Had a reminder that the Pakistani opposition politician, Imran Khan was going to be giving a talk in one of the Committee Rooms in our Parliament, and as the complexity of the political situation there quite fascinates me, I took the chance to hear his views on the matter.
I gather that he is also some sort of cricketing personality as well – which possibly explained why the room was packed, and rather more people than usual were taking photos of the person giving the talk.
I wont go too deeply into what he said, as he really just reiterated what anyone who follows the situation there would already be aware of. Of course, people who get all their international news from the likes of The Sun would have probably been astonished to learn that there really isn’t a Taliban insurgency going on in the North-West tribal areas, and that it is more a Pashtun nationalism that rather objects to foreigners interfering in their homelands.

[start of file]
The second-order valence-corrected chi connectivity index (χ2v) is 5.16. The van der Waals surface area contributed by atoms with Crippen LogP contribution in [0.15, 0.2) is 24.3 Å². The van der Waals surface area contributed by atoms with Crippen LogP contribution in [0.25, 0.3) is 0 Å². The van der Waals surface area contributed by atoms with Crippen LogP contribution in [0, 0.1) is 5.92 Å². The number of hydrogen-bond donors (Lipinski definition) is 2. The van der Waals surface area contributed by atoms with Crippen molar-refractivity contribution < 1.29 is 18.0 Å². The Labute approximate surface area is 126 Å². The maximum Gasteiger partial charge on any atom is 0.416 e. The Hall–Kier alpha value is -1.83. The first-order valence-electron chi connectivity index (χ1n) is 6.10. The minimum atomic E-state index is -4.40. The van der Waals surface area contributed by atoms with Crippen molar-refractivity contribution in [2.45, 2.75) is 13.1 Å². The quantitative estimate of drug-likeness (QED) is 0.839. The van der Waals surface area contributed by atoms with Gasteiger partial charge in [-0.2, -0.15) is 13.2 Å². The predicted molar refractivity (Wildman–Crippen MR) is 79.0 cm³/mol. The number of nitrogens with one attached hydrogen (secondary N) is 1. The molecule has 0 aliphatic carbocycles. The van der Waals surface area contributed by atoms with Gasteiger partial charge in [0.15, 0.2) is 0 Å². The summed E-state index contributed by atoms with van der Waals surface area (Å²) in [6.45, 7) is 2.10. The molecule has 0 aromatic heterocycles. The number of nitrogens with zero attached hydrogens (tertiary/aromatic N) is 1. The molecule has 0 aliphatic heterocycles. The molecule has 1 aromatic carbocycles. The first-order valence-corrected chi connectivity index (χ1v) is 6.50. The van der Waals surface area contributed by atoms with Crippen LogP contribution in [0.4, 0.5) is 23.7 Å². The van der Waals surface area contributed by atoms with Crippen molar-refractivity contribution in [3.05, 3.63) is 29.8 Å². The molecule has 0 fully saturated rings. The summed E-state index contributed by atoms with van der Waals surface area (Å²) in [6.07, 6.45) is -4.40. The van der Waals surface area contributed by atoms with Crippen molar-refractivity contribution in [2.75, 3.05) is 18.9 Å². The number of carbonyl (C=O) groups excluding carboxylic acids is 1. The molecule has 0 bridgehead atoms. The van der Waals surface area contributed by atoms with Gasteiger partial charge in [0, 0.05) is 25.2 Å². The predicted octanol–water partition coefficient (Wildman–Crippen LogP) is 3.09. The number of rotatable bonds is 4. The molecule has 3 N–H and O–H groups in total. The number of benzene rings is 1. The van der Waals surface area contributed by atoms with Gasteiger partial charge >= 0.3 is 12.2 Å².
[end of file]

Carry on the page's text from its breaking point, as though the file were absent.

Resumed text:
The endemic corruption is probably quite well known about, and Mr Khan rather cunningly switched between small dollar numbers and much larger rupee numbers which make the financial situation sound worse than it is (which is pretty dire anyway).
I tend to disagree with his view that getting a clean government elected will start the process of sorting out the country’s mess, as the army is just too powerful and has vast economic interests that it wont give up at the say so of “mere” politicians.
I also laughed slightly at his talk of the country having a free press – which is correct so long as you consider periodically blocking YouTube/Facebook etc to be acceptable behaviour.
That said, his idealism is a refreshing change and it was interesting to hear him speak. However, one questioner was less impressed and said that another talk by the former Pakistani President, General Musharraf was much more interesting.
The biggest laugh of the talk though came from an old stereotypically ex-army sort who explained the difficulty he had in choosing which cricketing tie to wear – but then asked if Pakistan and India would ever be reunited again. Mr Khan skilfully dealt with that by pointing out that the popularity of cricket matches between the two countries rules that out as abolishing them would cause an uproar.
An uproar only slightly louder than the laughs in the room.
Thanks to the Henry Jackson Society for arranging the talk.